Republican Gov. Bill Haslam said Tuesday he will soon start paying adviser and lobbyist Tom Ingram out of his campaign account instead of from personal funds.
Ingram, a former chief of staff to U.S. Sen. Lamar Alexander, ran Haslam's successful bid for governor in 2010. He has since advised the governor on a series of political and administrative issues, while at the same time lobbying on behalf of private clients.
"What I'm paying him for is what I think will help the state run better, and then going forward it will be for what makes the campaign better," he said.
Questions were raised about Ingram's role after revelations that he and his government relations firm represents a company that wants to mine coal on public land near Crossville, but that he had failed to register as a lobbyist.
Ingram said at the time that the failure to register was an "inadvertent oversight." He also has said he doesn't personally lobby the governor any issue.
Ingram also has been a chief architect of the public response by Pilot Flying J, the company owned by the governor's family, to an April 15 raid by federal agents who say the privately held company defrauded trucking customers. The company is run by the governor's brother, Jimmy Haslam, who also is the owner of the NFL's Cleveland Browns.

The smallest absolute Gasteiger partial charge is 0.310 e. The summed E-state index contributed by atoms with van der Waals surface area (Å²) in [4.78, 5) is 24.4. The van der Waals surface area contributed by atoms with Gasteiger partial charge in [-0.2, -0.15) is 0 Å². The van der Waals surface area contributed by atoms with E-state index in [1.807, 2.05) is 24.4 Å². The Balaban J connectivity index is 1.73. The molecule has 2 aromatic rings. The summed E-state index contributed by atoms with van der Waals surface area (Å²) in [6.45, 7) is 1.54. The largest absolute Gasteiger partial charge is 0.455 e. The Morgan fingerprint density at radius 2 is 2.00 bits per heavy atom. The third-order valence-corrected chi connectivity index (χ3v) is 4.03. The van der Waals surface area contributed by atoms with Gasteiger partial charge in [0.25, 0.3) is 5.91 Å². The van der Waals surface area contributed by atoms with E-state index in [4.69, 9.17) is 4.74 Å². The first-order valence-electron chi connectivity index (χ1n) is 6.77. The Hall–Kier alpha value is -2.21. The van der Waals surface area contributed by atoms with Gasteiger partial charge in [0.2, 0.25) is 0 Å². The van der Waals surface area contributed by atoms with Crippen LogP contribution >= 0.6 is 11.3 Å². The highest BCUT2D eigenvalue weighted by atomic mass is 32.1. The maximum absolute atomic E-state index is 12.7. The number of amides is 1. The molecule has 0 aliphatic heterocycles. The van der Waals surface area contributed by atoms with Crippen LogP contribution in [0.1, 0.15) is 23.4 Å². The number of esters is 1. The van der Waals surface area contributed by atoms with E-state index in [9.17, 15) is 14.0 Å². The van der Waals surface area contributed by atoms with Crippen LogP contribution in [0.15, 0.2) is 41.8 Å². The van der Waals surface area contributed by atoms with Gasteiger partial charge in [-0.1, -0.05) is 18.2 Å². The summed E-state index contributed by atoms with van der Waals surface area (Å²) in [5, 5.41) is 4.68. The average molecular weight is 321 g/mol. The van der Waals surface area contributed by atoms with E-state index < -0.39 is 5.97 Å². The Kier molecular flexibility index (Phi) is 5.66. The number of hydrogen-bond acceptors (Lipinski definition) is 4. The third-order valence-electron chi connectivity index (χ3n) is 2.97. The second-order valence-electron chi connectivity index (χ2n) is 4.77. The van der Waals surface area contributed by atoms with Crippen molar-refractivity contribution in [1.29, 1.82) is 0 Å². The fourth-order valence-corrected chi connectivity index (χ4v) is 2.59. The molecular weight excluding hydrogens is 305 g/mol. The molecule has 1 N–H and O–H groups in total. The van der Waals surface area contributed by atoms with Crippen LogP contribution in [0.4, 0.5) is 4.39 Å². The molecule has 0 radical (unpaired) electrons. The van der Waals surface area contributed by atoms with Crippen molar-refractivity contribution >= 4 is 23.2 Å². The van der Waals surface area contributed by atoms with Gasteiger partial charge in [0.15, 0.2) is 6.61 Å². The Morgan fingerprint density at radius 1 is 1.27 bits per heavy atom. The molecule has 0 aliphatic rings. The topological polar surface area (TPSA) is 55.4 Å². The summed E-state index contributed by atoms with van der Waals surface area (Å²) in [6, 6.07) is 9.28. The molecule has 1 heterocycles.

Ingram said he is paid for that role by the Nashville law firm of Neal and Harwell, which has been retained by Pilot Flying J to handle the legal response to the raid.
Haslam told reporters on Tuesday that he's not concerned about the multiple roles played by Ingram.
"There's lobbyists of all types who have all sorts of relationships, and to say that anybody who has a relationship can't or shouldn't lobby is kind of difficult," he said. "
The governor also said he did not consider it a conflict of interest to take advice from a lobbyist.
"Think about it this way," he said. "If I'm spending time with Tom Ingram and I'm paying him, are we going to be talking about what his client wants to talk or what I want to talk about?"
Haslam said he paid Ingram personally because he didn't believe it would be fair for the state or his original campaign to pick up the cost for Ingram's advice following the election.
"He was literally helping me as I thought through organizational issues in state government," Haslam said. "Now as we move into the campaign, the campaign will pay him."